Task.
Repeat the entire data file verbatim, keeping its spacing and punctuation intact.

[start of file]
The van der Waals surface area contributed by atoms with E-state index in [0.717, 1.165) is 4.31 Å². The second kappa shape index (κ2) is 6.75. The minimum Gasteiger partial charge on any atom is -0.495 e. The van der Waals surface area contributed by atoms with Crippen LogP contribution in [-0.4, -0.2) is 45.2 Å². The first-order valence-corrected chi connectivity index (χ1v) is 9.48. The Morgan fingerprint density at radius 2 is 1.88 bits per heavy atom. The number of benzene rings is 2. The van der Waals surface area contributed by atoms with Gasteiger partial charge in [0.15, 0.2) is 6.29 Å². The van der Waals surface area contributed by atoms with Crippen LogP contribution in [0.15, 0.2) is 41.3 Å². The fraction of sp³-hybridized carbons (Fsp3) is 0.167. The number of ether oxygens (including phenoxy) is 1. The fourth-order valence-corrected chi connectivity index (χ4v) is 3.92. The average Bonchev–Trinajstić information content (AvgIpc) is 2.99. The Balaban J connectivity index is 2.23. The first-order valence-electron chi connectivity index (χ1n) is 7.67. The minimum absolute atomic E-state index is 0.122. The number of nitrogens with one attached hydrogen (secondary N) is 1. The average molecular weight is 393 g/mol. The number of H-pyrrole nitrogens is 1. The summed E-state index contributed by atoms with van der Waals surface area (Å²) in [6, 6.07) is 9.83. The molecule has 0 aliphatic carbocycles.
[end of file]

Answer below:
The van der Waals surface area contributed by atoms with E-state index in [0.717, 1.165) is 4.31 Å². The second kappa shape index (κ2) is 6.75. The minimum Gasteiger partial charge on any atom is -0.495 e. The van der Waals surface area contributed by atoms with Crippen LogP contribution in [-0.4, -0.2) is 45.2 Å². The first-order valence-corrected chi connectivity index (χ1v) is 9.48. The Morgan fingerprint density at radius 2 is 1.88 bits per heavy atom. The number of benzene rings is 2. The van der Waals surface area contributed by atoms with Gasteiger partial charge in [0.15, 0.2) is 6.29 Å². The van der Waals surface area contributed by atoms with Crippen LogP contribution in [0.15, 0.2) is 41.3 Å². The fraction of sp³-hybridized carbons (Fsp3) is 0.167. The number of ether oxygens (including phenoxy) is 1. The fourth-order valence-corrected chi connectivity index (χ4v) is 3.92. The average Bonchev–Trinajstić information content (AvgIpc) is 2.99. The Balaban J connectivity index is 2.23. The first-order valence-electron chi connectivity index (χ1n) is 7.67. The minimum absolute atomic E-state index is 0.122. The number of nitrogens with one attached hydrogen (secondary N) is 1. The average molecular weight is 393 g/mol. The number of H-pyrrole nitrogens is 1. The summed E-state index contributed by atoms with van der Waals surface area (Å²) in [6, 6.07) is 9.83. The molecule has 0 aliphatic carbocycles.